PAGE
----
Now I know you have said in other posts that all narcs are spaths and vice versa. All the PS this and that tends to boggle my mind (as far as diagnostics). I did follow Redwald’s analysis on that brilliant post the other day! I agree with Kim F-it was the real deal no doubt!

Since I am not a psychologist and don’t really feel the diagnostics are 100% reliable, I am very confused on how we come to our labels of each “spath”. Yes we have all had one (or more) I just think they are not cookie cutter and stamped out with the same die. I want to lean towards the idea that they all present as individuals whom were all products of their own certain brand of environment and conditioning.

I guess what I am saying Ox is I don’t feel as if it has ever been explained to me in a way where I can really get my arms around it and know for certain that I have a clear understanding of what really is a psychopath, sociopath, narcissist. I want to say they are interchangeable like Legos and their traits can build on one another yet not all are dyed in the wool, some are like the Addiction, only narcs.

Back to Dr. Leedom’s comment, I want to think that even if they were alone, their madness would lead them to self destruct (as data indicates that even sane people can lose their marbles by too much solitude). And their victims would be their own self since they tend to destroy what they ‘love” but then again there we are back to the idea that maybe this is true only for the narcissist and not the psychopath. ???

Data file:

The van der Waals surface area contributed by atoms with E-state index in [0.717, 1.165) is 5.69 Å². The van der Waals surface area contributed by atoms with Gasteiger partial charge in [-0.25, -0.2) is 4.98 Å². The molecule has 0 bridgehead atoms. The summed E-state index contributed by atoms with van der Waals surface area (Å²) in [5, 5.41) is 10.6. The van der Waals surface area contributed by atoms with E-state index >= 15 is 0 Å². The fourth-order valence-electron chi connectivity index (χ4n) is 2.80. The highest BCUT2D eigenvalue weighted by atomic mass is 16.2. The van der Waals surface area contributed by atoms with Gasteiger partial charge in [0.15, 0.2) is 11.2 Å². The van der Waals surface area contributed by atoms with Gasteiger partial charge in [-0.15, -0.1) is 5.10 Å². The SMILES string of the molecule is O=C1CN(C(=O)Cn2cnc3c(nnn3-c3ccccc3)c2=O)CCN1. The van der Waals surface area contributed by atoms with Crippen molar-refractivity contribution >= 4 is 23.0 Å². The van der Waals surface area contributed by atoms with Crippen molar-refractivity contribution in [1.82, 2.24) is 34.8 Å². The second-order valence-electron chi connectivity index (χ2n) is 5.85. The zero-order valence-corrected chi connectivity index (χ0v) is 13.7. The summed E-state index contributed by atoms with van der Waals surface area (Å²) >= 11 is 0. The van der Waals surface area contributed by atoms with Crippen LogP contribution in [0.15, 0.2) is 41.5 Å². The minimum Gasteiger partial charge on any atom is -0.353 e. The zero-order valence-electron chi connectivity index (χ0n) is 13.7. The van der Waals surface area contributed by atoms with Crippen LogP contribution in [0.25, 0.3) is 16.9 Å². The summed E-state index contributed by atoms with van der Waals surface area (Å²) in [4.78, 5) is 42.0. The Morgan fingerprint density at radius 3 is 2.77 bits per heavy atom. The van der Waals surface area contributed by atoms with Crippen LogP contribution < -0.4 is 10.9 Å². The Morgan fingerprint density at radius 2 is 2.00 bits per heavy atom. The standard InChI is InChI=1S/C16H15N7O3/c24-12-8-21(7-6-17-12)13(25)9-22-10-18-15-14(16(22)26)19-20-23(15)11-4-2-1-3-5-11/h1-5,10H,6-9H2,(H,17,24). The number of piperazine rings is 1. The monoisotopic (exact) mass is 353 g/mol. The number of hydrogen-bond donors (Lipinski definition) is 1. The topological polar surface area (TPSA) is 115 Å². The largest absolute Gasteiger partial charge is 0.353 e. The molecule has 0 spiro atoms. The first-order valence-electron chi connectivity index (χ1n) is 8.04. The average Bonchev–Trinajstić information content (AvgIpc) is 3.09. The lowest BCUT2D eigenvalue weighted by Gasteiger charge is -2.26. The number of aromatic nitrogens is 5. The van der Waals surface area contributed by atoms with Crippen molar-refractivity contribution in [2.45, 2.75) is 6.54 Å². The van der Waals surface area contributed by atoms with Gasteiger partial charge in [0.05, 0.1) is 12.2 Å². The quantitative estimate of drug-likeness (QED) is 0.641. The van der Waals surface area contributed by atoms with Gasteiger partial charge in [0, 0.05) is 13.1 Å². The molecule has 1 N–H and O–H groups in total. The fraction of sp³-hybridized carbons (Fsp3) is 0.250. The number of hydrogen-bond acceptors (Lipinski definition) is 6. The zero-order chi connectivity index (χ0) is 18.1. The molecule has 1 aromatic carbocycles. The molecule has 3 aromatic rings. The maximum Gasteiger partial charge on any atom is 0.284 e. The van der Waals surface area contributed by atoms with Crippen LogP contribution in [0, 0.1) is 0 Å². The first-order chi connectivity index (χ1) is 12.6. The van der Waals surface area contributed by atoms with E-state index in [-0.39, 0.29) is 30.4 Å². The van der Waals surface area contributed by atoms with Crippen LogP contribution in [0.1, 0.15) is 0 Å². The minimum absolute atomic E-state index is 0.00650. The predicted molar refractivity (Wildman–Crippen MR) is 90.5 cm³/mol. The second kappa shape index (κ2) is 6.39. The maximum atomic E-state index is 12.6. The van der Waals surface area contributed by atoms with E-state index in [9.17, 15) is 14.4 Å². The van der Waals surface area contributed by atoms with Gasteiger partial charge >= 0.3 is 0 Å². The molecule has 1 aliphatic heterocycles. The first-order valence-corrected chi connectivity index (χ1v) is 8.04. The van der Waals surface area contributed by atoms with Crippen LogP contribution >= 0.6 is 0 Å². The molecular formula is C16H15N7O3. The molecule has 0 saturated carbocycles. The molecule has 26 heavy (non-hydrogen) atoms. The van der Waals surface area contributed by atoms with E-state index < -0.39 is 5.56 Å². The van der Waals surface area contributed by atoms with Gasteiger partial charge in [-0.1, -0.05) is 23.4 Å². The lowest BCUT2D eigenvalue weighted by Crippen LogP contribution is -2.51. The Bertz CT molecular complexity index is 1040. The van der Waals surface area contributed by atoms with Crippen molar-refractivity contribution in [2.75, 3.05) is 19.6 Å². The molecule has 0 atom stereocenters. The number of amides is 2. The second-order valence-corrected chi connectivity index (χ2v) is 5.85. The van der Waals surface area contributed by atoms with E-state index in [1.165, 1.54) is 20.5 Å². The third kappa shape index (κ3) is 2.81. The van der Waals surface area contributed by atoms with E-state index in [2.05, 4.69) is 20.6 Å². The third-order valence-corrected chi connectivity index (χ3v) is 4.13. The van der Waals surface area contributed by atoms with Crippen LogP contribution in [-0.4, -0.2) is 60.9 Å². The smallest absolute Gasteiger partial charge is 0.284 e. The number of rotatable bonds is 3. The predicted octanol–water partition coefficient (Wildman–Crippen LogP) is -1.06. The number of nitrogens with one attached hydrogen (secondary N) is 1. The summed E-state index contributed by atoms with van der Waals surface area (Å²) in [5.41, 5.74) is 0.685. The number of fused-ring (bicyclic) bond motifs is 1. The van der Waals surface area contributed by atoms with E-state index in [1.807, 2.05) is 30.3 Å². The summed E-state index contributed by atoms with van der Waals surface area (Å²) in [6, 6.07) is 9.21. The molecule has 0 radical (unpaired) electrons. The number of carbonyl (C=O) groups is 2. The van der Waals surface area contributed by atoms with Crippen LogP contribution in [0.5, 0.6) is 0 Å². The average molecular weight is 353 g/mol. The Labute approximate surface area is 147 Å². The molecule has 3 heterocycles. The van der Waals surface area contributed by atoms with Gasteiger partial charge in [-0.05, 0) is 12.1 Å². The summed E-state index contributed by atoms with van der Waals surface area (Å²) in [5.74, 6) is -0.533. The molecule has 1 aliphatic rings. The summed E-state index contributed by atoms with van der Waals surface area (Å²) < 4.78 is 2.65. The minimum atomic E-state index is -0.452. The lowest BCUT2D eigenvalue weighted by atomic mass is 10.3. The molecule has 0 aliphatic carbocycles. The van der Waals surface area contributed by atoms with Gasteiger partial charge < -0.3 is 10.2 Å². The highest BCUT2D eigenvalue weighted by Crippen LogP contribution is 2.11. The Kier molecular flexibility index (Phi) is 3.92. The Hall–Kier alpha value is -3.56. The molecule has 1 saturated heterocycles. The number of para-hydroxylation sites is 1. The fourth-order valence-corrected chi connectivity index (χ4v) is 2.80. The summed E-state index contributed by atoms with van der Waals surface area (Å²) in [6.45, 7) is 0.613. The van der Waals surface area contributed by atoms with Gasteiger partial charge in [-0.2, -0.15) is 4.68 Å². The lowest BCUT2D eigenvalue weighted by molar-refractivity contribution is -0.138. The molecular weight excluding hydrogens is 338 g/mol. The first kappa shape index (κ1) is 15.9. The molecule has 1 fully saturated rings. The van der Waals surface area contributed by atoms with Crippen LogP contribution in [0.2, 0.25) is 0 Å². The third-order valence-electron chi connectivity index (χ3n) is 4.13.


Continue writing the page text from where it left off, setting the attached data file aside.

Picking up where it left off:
BTW, I have to say that once I met an emotionally healthy man and am now in a relationship with him, I can see EXACTLY what I had before. The difference is stunning!! I want to understand these concepts as I want to fully put my past behind me. My Irish guy may or not be a narc/spath. He could have just been a very misguided soul recovering from a break up with his wife. I don’t want to accuse in my mind when there is a chance that I am wrong. He was very kind and loving. But he did some things that make me question. Never the less, I am happy now and my temptation to return to the Addiction is not a problem at this time. But I am proceeding with my eyes wide open.

Thanks Ox!!

Adam’s Rib

Ox Drover

Dear Adams’rib,

I see your problem, and I definitely understand.

1) Sociopath–psychopath–narcissist–antisocial personality disorder are ALL DIFFERENT NAMES FOR ESSENTIALLY THE SAME THING “on the street” (non professionals)

2) even among professionals there is a LOT of disagreement on (a) what the name should be and (b) what the criteria for diagnosis should be.

So can we say CONFUSION????? LOL Of course we can, when the professionals can’t agree even on a name for the condition, what are WE non professionals supposed to think?